Research
In 2008, a new term emerged Massive Open Online Courses (MOOCs). Lifelong learners can now use a variety of tools to create and control their own learning groups, and MOOCs will offer chances to investigate such networks. MOOCs are free and open to anyone, with effectively unlimited enrollment. MOOC is a new concept that is generating extensive interest in the education system. MOOC are likely to have a well-built renovation power on the education structure. The enlightening technologies enable education institutions to carry programs and courses all around the world. Although the opening MOOCs originated recently in the USA, MOOCs can also be seen from a broader perception where they are a milestone towards the globalization of education.
Chapter
The European ECO project tests the hypothesis that intercreativity and interculturality in MOOCs (Massive Open Online Courses) are key factors for removing barriers to new teaching–learning processes. These two elements are understudied and undertheorized in most research about MOOCs. The ECO project proposes a new model named sMOOC (social MOOCs), based on constructivist and connectivist pedagogical theories that foster intercreativity and interculturality. Participants from six European countries and their attendant linguistic and cultural zones (Spanish-speaking and French-speaking world mostly) become the protagonists of their own learning, building their knowledge through collaboration and participation in different virtual platforms and social networks. The transnationally produced and shared sMOOC “Step by Step” serves as a learning practice experience which fosters interculturality in conjunction with intercreativity. It is analyzed as a case study to examine the main characteristics of online collaboration, in particular support, engagement, diversity, loss of control and internal policing. The results confirm the presence of such characteristics that are instrumental in the creation of collective intelligence in constant coordination. Additionally, strong cognitive processes are at work: interventional or accidental focus, empathy, tolerance to error, decentring, tolerance to ambiguity, presence to self and identity construction.
Chapter
Massive Open Online Courses (MOOCs) as provision of open and online education have become phenomena in higher education that cannot be dismissed. While MOOCs have orginated in Canada and the United States, the cMOOC and the xMOOC model used there does not fit entirely with the European take on education. This chapter describes an alternative, collaborative approach of MOOC design. This approach is based on a model already tested in practice and has been further elaborated and evaluated in the Elearning, Communication and Open-data (ECO) project. The pedagogical framework is based on the notion that MOOCs should be designed to accommodate the specific context of open online education with its heterogeneity of learner needs. It differs very much from a traditional classroom approach and needs to put the learner center-stage in a social networked learning environment. The characteristics of such a pedagogical framework are described and it is explained how digital inclusion, ubiquitous learning, and gamification can provide affordances for active participation of learners that meet the learners’ needs. Examples are given of implementation of these aspects in ECO MOOCs and initial reports of user evaluations indicate that learners liked this approach.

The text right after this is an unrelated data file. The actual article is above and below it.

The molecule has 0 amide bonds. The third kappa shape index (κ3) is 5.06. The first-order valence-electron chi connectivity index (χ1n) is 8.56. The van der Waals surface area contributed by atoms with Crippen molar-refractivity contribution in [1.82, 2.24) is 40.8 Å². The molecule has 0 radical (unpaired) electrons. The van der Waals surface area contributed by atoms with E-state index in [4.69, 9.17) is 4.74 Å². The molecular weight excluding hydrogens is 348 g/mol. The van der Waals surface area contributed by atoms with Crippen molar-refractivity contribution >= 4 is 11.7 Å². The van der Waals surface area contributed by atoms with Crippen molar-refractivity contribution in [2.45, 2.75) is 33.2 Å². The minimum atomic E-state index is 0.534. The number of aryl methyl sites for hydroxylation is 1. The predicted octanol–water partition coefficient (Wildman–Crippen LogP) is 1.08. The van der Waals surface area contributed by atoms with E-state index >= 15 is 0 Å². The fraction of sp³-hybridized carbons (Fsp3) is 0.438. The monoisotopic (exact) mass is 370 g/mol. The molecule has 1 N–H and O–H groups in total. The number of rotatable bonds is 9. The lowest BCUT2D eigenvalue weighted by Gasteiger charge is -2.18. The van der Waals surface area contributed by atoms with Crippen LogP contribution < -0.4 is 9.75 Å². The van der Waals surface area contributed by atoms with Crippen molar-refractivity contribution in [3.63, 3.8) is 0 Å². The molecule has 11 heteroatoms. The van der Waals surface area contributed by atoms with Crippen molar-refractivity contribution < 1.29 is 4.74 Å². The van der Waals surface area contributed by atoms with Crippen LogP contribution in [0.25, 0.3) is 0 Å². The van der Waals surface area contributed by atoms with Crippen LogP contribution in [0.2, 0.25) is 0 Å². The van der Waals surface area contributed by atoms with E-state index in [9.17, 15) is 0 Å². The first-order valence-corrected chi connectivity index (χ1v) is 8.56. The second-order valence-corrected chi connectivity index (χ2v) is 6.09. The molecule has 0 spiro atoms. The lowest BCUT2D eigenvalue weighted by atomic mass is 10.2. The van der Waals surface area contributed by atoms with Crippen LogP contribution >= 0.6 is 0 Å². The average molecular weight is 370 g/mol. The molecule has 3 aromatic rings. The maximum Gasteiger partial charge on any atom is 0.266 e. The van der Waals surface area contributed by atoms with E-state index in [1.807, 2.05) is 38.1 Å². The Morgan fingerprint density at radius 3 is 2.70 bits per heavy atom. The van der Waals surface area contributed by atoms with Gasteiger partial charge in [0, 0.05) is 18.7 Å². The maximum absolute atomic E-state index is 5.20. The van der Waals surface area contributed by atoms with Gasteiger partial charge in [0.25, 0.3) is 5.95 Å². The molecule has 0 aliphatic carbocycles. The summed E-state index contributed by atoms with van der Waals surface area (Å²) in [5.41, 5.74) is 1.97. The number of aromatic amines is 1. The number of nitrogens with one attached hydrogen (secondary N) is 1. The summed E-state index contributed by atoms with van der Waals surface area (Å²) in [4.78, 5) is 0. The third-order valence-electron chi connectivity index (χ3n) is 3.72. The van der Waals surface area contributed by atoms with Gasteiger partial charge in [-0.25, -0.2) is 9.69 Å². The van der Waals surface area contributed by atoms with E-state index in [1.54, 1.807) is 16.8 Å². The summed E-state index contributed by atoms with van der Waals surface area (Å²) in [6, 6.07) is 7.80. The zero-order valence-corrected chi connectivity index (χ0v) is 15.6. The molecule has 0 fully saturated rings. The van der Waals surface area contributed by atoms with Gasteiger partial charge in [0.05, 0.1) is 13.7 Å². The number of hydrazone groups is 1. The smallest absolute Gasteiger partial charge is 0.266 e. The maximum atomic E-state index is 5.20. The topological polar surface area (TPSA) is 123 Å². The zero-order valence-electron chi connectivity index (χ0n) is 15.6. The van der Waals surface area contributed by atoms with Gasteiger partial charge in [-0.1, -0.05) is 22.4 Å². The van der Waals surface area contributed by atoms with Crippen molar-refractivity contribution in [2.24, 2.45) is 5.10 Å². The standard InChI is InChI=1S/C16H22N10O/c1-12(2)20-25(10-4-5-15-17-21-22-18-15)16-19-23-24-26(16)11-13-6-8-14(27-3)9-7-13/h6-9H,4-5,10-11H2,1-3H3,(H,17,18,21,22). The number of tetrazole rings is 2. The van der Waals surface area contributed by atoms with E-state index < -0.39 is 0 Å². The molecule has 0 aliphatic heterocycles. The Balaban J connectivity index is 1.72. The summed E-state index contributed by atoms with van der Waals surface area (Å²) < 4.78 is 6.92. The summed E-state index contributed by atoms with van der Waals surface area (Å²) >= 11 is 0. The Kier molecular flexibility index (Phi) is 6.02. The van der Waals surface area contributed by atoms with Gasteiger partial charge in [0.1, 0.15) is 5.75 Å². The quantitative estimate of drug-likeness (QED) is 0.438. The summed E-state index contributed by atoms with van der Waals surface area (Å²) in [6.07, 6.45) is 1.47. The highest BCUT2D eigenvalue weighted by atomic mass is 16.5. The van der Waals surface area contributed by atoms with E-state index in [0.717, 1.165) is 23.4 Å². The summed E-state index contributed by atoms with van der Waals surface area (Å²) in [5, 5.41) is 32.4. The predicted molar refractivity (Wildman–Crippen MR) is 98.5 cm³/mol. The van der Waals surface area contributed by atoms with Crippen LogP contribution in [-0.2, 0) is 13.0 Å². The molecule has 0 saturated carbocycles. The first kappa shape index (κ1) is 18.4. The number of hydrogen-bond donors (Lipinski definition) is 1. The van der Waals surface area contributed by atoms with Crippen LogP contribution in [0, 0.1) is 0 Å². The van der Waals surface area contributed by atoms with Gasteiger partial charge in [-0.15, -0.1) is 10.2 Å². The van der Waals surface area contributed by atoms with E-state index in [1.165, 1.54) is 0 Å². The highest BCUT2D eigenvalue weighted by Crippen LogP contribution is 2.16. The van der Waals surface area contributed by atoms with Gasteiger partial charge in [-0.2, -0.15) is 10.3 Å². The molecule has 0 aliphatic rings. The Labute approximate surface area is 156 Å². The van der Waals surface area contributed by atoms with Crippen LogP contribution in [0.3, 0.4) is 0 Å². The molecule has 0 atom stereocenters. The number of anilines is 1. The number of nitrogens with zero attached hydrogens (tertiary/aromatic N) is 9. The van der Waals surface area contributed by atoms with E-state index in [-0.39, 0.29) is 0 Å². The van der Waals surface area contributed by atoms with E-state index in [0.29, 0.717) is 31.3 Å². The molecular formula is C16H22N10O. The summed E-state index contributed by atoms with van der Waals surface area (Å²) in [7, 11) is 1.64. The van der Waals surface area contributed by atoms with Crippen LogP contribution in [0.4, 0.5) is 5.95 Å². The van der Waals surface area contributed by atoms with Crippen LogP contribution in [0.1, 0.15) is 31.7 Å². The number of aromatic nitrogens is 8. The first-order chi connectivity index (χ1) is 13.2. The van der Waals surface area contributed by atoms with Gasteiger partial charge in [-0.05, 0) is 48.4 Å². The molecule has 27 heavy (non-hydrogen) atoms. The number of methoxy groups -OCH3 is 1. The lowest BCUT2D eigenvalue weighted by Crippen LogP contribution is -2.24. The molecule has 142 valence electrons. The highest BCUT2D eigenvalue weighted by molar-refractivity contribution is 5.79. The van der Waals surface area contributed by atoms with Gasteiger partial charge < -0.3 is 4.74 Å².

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Digital Technology and the Contemporary University examines the often messy realities of higher education in the ‘digital age’. Drawing on a variety of theoretical and empirical perspectives, the book explores the intimate links between digital technology and wider shifts within contemporary higher education - not least the continued rise of the managerialist ‘bureaucratic’ university. It highlights the ways that these new trends can be challenged, and possibly changed altogether. Addressing a persistent gap in higher education and educational technology research, where digital technology is rarely subject to an appropriately critical approach, Degrees of Digitization offers an alternative reading of the social, political, economic and cultural issues surrounding universities and technology. The book highlights emerging themes that are beginning to be recognised and discussed in academia, but as yet have not been explored thoroughly. Over the course of eight wide-ranging chapters the book addresses issues such as: • The role of digital technology in university reform; • Digital technologies and the organisation of universities; • Digital technology and the working lives of university staff; • Digital technology and the ‘student experience’; • Reimagining the place of digital technology within the contemporary university. This book will be of great interest to all students, academic researchers and writers working in the areas of education studies and/or educational technology, as well as being essential reading for anyone working in the areas of higher education research and digital media research.